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    Where We Are on TV 2023-2024

    From the Office of the President & CEO, Sarah Kate Ellis

    Sarah Kate Ellis

    GLAAD has tracked lesbian, gay, bisexual, transgender and queer (LGBTQ) characters on television for nearly three decades. This edition of the Where We Are on TV study meets the entertainment industry at a time of immense shift with changing business models, evolving platforms, and strong calls for storytelling that reflects the full diversity of its audience.

    GLAAD uses the findings of this study year-round to shape the GLAAD Media Institute’s work to drive representation and progress. Our Where We Are on TV study allows GLAAD to identify gaps in inclusion on television and create actionable insights and priorities for change. GLAAD’s GMI then serves as the leading resource in telling impactful, nuanced, and inclusive LGBTQ stories which resonate with our community and entertain audiences across the world. We know that LGBTQ stories are crucial now more than ever—it is paramount to see our lives reflected on screen, challenging the misinformation and harmful rhetoric that is running unchecked by politicians and journalists.

    LGBTQ stories have power and resonance that audiences are craving. Through their nationally representative research, MRI-Simmons reports that LGBTQ inclusion in entertainment

    is important to more than two in five of all American adults. WPP found that super majorities of LGBTQ and non-LGBTQ 18-24 year olds actively seek out queer inclusive media

    (93 and 85% respectively)—but only 38% are satisfied with how LGBTQ people are represented. This tremendous gap provides an opportunity for networks and streaming companies to win audiences and subscribers who are hungry for more inclusive programming and fresh new perspectives. 

    This interest applies across genres and around the globe. Based on Nielsen’s Scarborough data, LGBTQ adults over-index in 18 of the most viewed genres including science fiction, dramas, comedies, kids’ shows, reality, international, novelas, late-night talk and more. The population of LGBTQ people is only growing; Gallup reports that more than one in five adult Gen Z Americans self-identify as LGBTQ (22%) and IPSOS has shown that this closely translates globally with 18% of Gen Z counted as LGBTQ across 30 countries. 

    Yet, TV networks and streamers are passing up on the opportunity to fully engage with this meaningful audience, and are leaving stories that will help bottom lines and earn buzz and accolades on the table. Huge strides have been made in the last decade of LGBTQ representation, and it is crucial that this progress is not lost. The past few years have seen the industry continue to limit new programming orders and increased vertical integration, allowing for fewer companies to have outsized control of viewer’s options. We’ve also seen inclusive storytelling of every type continue to be prematurely canceled in recent years – and audiences have noticed. A YouGov survey reported that a quarter of U.S. adults wait for a streaming originals’ finale before starting to watch, with 27 percent of those citing worry about a series potential cancellation with no resolution as their reasoning for delay.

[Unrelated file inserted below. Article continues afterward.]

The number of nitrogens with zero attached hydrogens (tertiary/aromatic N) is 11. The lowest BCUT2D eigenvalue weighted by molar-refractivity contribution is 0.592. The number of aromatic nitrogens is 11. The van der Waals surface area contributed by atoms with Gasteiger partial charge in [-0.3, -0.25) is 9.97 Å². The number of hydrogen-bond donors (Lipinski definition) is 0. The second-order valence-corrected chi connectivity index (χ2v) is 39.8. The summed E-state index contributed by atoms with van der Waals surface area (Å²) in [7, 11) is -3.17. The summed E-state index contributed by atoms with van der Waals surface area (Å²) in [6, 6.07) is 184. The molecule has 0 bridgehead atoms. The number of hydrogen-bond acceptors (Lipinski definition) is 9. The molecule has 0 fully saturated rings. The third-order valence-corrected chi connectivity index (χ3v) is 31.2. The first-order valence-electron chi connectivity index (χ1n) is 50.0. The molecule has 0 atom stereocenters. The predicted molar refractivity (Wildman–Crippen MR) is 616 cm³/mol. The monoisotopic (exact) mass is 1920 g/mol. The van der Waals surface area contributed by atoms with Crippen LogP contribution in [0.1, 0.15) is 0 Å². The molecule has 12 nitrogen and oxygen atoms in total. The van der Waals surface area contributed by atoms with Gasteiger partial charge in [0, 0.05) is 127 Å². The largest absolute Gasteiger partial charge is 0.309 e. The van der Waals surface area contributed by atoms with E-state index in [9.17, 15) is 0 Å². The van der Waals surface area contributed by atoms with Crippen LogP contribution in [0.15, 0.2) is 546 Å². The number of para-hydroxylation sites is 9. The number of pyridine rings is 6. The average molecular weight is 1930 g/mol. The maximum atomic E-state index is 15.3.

At the same time, recent inclusive projects have faced criticism from a small but loud coordinated effort by fringe anti-LGBTQ activists who oppose LGBTQ inclusion. What they don’t want you to know is that LGBTQ-inclusive series which have received full marketing and promotional pushes have been massively successful—The Last of Us was the most watched show on Max in Latin America and Europe, GLAAD Media Award-winning Yellowjackets’ season two finale was the most streamed episode ever for Showtime, Abbott Elementary broke records for recent comedy ratings for ABC, and AMC’s Interview with the Vampire was the top new drama premiere on ad-supported cable upon its 2022 release. These stories with significant and impactful LGBTQ characters continue to be a rousing success. 

    Networks and streamers that do not tell nuanced and meaningful inclusive LGBTQ stories are at true risk of alienating a huge audience and tarnishing future brand recognition. Key younger audiences are looking for stories and characters that truly reflect themselves, their friends, family, and the world around them. If absent, these audiences will quickly begin to turn to competing providers, gaming and other forms of entertainment, and to social media to find those authentic characters. LGBTQ inclusion is key for these networks and streamers to stay relevant and grow their audience.

    The GLAAD Media Institute is a unique center of excellence, and our teams are proudly working every day as a valued partner to creators, writers, talent, executives, marketers, and more to drive culture change. We know the power of these stories and LGBTQ voices have never been more crucial as we look towards the future of a shifting industry and broader culture.

    In solidarity,

    Sarah Kate Ellis

    President & CEO, GLAAD

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